Long tailed macaques are found in Southeast Asia and their habitats are in which they have been found are primary forests, disturbed and secondary forests, and riverside and coastal forests.
The body fur of long-tailed macaques tends to be grey-brown to reddish brown with body length is 40 to 47 cm. The tail is grayish-brown with 50 to 60 cm length. The average weight for males is 4.8 to 7 kg and 3 to 4 kg for females. This species has the highest degree of arboreality (live in tree) of all macaque species. Long-tailed macaques are omnivores, but still 96% of the feeding time per day is spent eating fruit based on ripeness or color.
In Sumatra, each social group of these monkeys contains an average of 5 males and 9 females. Within groups, a strict linear dominance hierarchy develops among males and determined by age, size, and fighting skills.
Long-tailed macaques are unique because of their ability to show learned or cultural behavior. This was observed in the preparation of food by long-tailed macaques. On one occasion, an adult female dipped a piece of fruit into a river and then she consumed it. It was proposed that perhaps the female was cleaning sand off the fruit. The controversy of what cultural behavior means is still being researched.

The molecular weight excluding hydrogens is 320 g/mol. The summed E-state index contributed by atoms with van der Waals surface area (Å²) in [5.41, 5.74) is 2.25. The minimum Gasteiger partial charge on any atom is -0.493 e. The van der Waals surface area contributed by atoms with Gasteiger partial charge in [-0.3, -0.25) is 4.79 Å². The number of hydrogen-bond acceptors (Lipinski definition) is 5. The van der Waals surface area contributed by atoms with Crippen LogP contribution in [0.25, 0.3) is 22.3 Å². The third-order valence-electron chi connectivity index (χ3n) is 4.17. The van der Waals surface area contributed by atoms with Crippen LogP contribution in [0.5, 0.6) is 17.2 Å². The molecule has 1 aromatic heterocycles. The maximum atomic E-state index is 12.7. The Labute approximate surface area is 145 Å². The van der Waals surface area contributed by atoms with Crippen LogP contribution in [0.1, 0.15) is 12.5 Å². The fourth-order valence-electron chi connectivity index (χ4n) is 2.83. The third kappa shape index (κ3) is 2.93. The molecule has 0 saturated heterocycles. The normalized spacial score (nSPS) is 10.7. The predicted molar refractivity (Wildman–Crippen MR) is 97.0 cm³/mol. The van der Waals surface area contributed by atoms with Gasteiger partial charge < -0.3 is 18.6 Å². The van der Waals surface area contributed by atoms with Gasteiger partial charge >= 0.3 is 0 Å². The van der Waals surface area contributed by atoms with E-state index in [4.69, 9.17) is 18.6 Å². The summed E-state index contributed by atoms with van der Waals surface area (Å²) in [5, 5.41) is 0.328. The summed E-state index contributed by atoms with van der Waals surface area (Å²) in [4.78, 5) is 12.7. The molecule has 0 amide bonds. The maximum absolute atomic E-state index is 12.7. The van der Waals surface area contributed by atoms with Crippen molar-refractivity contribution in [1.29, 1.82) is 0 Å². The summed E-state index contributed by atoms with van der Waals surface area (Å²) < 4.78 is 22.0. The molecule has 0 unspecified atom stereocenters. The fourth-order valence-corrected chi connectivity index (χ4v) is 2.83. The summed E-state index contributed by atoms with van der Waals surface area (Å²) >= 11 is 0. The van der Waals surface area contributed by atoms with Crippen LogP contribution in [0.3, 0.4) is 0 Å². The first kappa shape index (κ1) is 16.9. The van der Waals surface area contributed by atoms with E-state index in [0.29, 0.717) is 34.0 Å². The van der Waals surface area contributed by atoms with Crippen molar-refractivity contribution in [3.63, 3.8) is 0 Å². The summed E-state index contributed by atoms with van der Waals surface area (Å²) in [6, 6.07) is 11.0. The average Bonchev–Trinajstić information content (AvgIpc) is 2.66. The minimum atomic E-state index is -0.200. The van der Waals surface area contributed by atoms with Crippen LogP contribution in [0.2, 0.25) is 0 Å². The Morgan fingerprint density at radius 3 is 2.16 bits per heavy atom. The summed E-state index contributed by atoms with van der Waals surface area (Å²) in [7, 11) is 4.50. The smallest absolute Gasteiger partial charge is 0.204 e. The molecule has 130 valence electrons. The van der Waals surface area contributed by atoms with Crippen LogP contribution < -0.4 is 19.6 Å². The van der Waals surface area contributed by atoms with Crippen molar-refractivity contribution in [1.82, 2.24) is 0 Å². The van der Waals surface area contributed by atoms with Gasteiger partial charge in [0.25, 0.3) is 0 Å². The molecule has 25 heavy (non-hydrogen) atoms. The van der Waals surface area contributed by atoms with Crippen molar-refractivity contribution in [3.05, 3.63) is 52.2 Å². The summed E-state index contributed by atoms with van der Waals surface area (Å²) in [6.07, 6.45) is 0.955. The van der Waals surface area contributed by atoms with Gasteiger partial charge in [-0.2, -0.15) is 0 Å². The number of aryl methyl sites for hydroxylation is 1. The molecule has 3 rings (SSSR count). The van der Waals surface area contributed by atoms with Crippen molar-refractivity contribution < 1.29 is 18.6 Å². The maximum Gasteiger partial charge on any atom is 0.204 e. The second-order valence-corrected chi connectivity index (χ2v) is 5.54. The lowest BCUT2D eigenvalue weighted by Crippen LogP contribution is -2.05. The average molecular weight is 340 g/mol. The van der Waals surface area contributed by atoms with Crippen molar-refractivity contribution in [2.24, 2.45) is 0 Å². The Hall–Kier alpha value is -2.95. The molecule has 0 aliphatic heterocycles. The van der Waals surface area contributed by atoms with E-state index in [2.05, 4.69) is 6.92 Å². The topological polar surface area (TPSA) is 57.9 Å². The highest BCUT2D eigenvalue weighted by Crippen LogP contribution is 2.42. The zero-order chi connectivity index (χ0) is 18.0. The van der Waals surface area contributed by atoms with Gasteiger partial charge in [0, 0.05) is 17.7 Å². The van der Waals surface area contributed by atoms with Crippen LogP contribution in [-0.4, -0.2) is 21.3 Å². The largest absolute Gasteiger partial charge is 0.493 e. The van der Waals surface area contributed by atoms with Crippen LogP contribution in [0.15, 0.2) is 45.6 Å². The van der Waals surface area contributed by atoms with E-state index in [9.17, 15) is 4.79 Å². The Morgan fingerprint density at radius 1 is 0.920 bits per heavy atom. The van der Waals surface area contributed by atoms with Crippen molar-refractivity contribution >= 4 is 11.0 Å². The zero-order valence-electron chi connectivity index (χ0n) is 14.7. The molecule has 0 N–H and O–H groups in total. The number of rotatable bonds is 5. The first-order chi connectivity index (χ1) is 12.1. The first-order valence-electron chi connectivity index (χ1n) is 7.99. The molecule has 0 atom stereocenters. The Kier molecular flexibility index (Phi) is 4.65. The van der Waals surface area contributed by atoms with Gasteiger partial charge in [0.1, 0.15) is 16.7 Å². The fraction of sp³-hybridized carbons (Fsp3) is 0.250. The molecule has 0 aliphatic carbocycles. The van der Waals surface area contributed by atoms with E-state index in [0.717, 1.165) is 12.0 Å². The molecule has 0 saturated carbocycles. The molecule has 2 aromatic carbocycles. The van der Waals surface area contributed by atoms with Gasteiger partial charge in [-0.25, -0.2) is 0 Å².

Long-tailed macaques, along with other species of macaques, have benefited humans through their use as research models. They are also important members of ecosystems and may serve as a basis for ecotourism ventures.
Conservation Status for long-tailed macaques are IUCN Red List Lower Risk - Near Threatened and CITES Appendix II. Long-tailed macaques receive some protection and food in temples in Bali. In Malaysia, long-tailed macaques are legally protected, and they are fed and protected in urban forests and parks. In Thailand, long-tailed macaques receive protection in temple ruins and if they hunted, captured, or kept in captivity, it is only under license and the export of this species is regulated by a quota system. This may increase the chances of their survival in these reserves.
But hunting is still a problem. In Thailand and Borneo, they are hunted for food and killed because it is a pest to agriculture. The fact that these macaques destroy crops has prevented some governments from making serious conservation efforts.